William Silver is a talented and charismatic young teacher whose
unconventional methods raise eyebrows among his colleagues and superiors. His students, however, are devoted to him. His teaching of Camus, Faulkner, Sartre, Keats, and other kindred souls breathes life into their sense of social justice and their capacities for philosophical and ethical thought. But unbeknownst to his adoring pupils, Silver proves incapable of living up to the ideals he encourages in others. Emotionally scarred by failures in his personal life and driven to distraction by the City of Light's overpowering carnality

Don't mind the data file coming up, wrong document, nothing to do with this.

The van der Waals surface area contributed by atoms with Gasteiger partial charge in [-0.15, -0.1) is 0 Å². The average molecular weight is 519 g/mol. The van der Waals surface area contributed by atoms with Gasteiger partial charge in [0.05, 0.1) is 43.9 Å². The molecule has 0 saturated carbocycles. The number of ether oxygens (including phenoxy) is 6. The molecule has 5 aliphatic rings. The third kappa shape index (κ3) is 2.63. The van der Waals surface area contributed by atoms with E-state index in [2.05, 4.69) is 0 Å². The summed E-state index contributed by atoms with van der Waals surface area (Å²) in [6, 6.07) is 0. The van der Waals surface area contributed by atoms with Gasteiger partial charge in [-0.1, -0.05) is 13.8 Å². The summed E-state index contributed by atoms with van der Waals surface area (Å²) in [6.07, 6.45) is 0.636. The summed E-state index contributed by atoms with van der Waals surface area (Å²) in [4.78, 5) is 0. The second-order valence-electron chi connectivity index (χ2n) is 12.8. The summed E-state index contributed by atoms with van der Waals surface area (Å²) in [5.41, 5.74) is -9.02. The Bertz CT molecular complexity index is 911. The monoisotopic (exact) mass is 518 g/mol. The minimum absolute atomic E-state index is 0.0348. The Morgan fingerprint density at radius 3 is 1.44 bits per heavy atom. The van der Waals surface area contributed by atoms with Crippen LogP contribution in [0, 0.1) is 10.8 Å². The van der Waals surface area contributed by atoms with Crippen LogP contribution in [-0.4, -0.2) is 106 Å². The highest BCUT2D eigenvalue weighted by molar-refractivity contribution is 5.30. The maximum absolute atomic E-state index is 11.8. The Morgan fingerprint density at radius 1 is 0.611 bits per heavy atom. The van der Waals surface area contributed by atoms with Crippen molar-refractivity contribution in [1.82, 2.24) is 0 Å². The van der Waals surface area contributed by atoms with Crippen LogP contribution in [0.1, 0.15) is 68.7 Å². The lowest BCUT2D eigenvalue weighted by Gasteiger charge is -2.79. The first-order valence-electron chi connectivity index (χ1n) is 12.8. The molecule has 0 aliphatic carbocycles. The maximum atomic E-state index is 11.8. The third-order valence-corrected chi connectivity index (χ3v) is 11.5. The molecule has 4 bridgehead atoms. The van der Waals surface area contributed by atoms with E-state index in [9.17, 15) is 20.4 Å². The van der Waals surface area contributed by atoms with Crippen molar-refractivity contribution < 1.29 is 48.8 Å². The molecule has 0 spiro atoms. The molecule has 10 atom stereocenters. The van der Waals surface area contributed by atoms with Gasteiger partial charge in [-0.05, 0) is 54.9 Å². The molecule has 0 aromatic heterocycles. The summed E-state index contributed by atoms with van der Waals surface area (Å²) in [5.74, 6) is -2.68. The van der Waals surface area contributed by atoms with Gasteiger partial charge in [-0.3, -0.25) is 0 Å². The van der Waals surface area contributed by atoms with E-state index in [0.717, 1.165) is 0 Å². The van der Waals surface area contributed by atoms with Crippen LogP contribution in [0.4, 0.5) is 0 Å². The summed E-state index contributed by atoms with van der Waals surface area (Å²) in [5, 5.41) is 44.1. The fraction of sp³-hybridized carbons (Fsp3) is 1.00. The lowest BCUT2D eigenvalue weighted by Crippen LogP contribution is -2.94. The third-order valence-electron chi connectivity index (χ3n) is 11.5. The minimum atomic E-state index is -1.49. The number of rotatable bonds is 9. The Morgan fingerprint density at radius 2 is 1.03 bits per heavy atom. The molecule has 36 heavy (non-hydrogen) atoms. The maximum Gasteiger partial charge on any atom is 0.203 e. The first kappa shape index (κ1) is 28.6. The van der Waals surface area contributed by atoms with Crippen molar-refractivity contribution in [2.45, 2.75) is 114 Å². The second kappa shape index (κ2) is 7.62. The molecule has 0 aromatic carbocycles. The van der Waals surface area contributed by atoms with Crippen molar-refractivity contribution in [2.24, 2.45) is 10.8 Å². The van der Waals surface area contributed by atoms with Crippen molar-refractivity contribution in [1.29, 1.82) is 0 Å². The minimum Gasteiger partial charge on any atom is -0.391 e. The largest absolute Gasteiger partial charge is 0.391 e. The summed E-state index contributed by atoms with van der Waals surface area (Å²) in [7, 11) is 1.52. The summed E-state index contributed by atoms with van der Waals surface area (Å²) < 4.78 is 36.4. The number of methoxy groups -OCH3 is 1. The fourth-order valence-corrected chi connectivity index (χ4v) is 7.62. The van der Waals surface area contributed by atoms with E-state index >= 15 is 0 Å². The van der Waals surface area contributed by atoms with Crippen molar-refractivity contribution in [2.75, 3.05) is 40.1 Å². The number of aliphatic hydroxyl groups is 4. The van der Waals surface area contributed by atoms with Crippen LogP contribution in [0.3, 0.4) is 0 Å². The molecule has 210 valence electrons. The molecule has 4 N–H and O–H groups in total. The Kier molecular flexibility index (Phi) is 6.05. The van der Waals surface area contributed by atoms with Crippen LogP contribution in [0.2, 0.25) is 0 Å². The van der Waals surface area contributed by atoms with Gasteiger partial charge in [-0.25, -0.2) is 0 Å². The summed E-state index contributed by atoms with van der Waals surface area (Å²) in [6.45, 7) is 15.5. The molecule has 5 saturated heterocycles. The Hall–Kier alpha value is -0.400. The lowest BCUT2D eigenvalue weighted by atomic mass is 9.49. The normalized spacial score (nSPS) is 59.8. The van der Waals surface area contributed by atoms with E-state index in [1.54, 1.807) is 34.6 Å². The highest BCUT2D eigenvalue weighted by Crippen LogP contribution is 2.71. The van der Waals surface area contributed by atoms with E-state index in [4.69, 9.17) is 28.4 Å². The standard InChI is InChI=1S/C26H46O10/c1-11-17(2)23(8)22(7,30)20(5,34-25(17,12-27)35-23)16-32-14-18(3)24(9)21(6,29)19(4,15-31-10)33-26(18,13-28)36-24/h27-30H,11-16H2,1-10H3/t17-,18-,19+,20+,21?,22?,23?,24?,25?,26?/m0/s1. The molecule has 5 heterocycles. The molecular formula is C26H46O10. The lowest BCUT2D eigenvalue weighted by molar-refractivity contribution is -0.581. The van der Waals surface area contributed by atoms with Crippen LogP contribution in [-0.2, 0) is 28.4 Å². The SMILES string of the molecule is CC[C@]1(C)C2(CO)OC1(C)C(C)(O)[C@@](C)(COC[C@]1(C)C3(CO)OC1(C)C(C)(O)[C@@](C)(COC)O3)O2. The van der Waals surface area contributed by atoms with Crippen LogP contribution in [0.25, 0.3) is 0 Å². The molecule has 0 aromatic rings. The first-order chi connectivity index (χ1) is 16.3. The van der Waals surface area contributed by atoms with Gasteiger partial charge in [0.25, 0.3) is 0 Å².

and beauty, Silver succumbs to a temptation that will change the
course of his life. His fall will render him a criminal in the eyes of some and all too human in the eyes of others. In Maksik's
stylish prose, Paris is sensual, dazzling, and dangerously seductive. It serves as a fitting backdrop for a dramatic tale about the tension between desire and action, and about the complex relationship that exists between our public and private selves.
Alexander Maksik is the Provost's Postgraduate Writing Fellow at the University of Iowa and the recipient of a Truman Capote Fellowship.